MILWAUKEE (AP) — Foam cheeseheads are a perfectly acceptable fashion accessory for Green Bay Packers fans, just not for the Grim Reaper — especially if the angel of death is disparaging cheese in Wisconsin.

The company that makes the distinctive yellow wedges wasn't pleased when it heard that a physicians' group planned to use the headwear in an anti-cheese billboard this week near Lambeau Field, home to the Super Bowl champions. After all, Wisconsin is the nation's leading cheese producer.

The original billboard design featured the Grim Reaper holding a scythe in his bony hands and wearing a foam cheese wedge on his head, with a message warning drivers about the fat, cholesterol and sodium in cheese.

Cheesehead maker Foamation Inc. threatened legal action, prompting the Physicians Committee for Responsible Medicine to black out the image of the Grim Reaper's cheesehead. But the organization vowed to keep the original image on its website.

Dr. Neal Barnard, president of the Washington-based doctors group, said the overall image was intended simply to connect cheese consumption with obesity and other health problems. He told The Associated Press there was never any intent to infringe with a trademark.

"Trademark infringement is when you're trying to make money off someone else's intellectual property. We're not in that game at all," he said Tuesday. "Our mission is to get the word out about the health risks of cheese."

Foamation didn't see it that that way.

The company, based in the Milwaukee suburb of St. Francis, said it didn't want to be associated with a message disparaging the cheese industry in Wisconsin. Foamation manager Denise Kaminski said she understood that the physicians group has freedom of speech, but "we just did not like being portrayed like that."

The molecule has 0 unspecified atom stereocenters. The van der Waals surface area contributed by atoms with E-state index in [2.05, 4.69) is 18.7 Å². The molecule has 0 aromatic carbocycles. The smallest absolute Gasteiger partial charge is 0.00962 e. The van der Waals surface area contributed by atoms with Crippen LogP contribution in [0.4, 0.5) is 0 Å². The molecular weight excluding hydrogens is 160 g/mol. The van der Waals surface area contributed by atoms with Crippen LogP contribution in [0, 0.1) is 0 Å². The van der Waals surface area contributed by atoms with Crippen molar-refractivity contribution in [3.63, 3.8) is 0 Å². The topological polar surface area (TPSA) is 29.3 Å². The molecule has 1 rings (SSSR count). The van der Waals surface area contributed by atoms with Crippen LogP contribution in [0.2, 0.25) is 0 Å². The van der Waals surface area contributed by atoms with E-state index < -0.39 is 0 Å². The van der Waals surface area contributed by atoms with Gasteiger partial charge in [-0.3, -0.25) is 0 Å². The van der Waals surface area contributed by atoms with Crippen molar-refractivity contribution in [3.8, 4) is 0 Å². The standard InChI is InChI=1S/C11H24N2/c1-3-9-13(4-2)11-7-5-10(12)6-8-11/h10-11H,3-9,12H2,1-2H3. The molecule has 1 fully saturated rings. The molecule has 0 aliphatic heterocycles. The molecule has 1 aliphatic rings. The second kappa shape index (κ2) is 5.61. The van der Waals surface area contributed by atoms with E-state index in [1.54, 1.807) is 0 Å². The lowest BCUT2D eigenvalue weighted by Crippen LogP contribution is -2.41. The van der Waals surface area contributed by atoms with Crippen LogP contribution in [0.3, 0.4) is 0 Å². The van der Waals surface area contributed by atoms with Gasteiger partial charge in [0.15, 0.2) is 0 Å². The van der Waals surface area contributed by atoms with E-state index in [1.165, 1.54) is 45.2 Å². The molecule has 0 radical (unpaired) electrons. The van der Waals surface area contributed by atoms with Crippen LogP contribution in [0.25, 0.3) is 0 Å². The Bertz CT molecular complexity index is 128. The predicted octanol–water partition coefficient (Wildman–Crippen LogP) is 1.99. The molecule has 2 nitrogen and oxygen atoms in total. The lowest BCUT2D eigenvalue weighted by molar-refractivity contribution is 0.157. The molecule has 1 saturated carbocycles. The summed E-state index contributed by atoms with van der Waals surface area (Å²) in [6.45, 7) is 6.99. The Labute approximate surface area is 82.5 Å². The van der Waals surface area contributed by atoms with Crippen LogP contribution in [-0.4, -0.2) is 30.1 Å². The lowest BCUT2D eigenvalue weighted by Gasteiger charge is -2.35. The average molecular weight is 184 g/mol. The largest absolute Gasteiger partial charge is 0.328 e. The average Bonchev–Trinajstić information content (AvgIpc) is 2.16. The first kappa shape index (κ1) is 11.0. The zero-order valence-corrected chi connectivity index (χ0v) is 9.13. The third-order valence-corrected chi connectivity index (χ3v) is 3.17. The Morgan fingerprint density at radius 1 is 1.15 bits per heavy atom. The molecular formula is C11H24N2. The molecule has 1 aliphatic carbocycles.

The physicians group sent out a press release Friday announcing that the sign would go up Monday along a major highway that leads to Lambeau Field. That's when Foamation attorneys got wind of the plan.

Both sides said Tuesday that an agreement had been reached that allowed the sign, sans cheesehead, to go up. It's unclear whether the group's use of the image on its website would prompt more legal action.

But some wondered whether using the iconic hat — and encouraging residents to turn their back on one of the state's key commodities — would backfire.

"I think it will have the reverse effect to what they trying to accomplish," said Don Snyder, general manager of NextMedia Outdoor Inc., which owns the billboard. "I think the people of Wisconsin will buy more cheese to support the cheese industry. That's the backbone of the state."